AEW executive vice president Cody Rhodes has a busy first week of 2022 lined up. Not only will he defend his TNT Championship against Sammy Guevara at AEW’s Battle of the Belts event on Saturday, but he’ll also star as a judge on the second season of TBS‘ Go-Big Show, set to premiere on Thursday night. Rhodes sat down with ComicBook on Monday to promote the show, while also addressing some of AEW’s biggest stories heading into 2022.
“The American Nightmare” kicked things off by explaining what fans can expect from the second season of the popular competition show — “I think the first season, that learning curve and adapting an identity and the global penetration, one thing it leaned into was now we can cast a wider net for season two, in terms of acts and the dichotomy presented with some of these acts. In the trailer, you’ll see a man named Horse whose act is getting kicked in the balls. And that act stacked up against a 20-plus-year magician, or a sideshow performer, or a high dive artist… it really is just unreal, the difference, but its ability to make you feel something. And that’s really how I judge, is how did I feel? Because I’m definitely not qualified to be judging any of these people.”
Check out the full interview with Rhodes below!
Have any AEW wrestlers tried to pitch being on Go-Big Show?
I think everybody, every week, has a way of pitching ideas, especially in the first season. Everybody had a strong opinion on my judging more than their own ideas. That was what I ran into more than anything. It wasn’t so much about, “Hey, how can I get on Go-Big Show?” It was people angry at me for, “I can’t believe you sent this person home.” And I thought, “Okay. Well, I’m glad you’re watching. That’s good.” Definitely, there’s a lot of parallels with pro wrestling and Go-Big Show. There’s a lot of great contestants who could be pro wrestlers.
Who was the biggest critic of your judging?
I want to say Alex Marvez. Because he really treated it as a family show for him, as Go-Big Show is a family show. And I don’t think he liked, ultimately, the decisions I made, as we got into the semifinals and the finals. But I’m there. I’m there live, it’s right in front of me. So sometimes, perhaps, there’s a difference between what I’m seeing right in front of me and how it looks on television. This season, though, is so bombastic and in your face — spoiler, there’s a ton of fire — that I do think they’ll probably have the same feeling I had sitting there watching it.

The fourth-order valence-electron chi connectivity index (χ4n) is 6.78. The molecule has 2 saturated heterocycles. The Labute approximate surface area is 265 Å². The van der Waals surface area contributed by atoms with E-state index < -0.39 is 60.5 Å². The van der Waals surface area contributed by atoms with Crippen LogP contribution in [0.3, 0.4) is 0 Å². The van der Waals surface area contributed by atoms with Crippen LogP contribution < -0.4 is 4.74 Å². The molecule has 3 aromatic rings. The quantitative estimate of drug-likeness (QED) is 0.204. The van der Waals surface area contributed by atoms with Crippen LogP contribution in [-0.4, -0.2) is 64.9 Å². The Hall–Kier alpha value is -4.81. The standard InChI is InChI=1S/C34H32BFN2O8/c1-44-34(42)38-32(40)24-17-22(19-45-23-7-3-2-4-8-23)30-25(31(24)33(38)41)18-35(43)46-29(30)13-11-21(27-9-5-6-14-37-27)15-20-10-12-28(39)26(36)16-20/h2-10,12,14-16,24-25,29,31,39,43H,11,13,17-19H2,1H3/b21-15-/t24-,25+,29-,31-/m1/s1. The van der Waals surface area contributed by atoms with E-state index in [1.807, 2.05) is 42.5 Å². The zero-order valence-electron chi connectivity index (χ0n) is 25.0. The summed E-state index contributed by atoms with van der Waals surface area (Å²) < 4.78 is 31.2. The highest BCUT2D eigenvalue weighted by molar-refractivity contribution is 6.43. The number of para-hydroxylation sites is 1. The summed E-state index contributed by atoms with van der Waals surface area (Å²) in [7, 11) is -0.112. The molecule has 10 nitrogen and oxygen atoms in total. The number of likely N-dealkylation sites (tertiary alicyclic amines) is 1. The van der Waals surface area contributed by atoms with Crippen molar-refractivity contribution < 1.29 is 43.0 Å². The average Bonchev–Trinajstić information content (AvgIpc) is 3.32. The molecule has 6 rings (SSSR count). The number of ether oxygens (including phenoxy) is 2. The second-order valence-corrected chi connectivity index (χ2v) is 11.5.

Speaking of fire, I’d be remiss if I didn’t ask about the fire table spot from your recent match with Andrade El Idolo. At this point are you just trying to top yourself every time AEW is back in Atlanta?
I’m going to try and keep my language somewhat clean, but (that was) maybe the dumbest thing I’ve ever done But man, it was cool. Dumb, but also what a good image, in terms of just that’s how we do Dynamite. That specific incident wasn’t so much about topping myself, I just hate in wrestling when you’ll hear, “Oh, it’s a street fight. It’s a Tupelo Falls Count Anywhere match or whatever,” and then it’s just Basic Betty, it’s checking boxes versus actually taking that level of danger into account. And that’s what I wanted to do. I wanted to make sure people know that, if there’s a Street Fight on AEW, it’s a Street Fight. It’s going to leave you with a lasting memory and, ultimately, I think we did that.
Cody Rhodes upped the ante against @AndradeElIdolo in last week’s Atlanta Street Fight, and the fire still burns inside the AmericanNightmare to be better than the best in AEW
See more on RoadTo AEWDynamite: https://t.co/ddU5RIwphc pic.twitter.com/nQPqRa3EmY
— All Elite Wrestling (@AEW) December 8, 2021
There have been a lot of comparisons over the last year between you and Homelander from The Boys. I know you’ve said in the past that the ring gear similarities weren’t intentional, but how do you feel about getting compared to an evil Superman?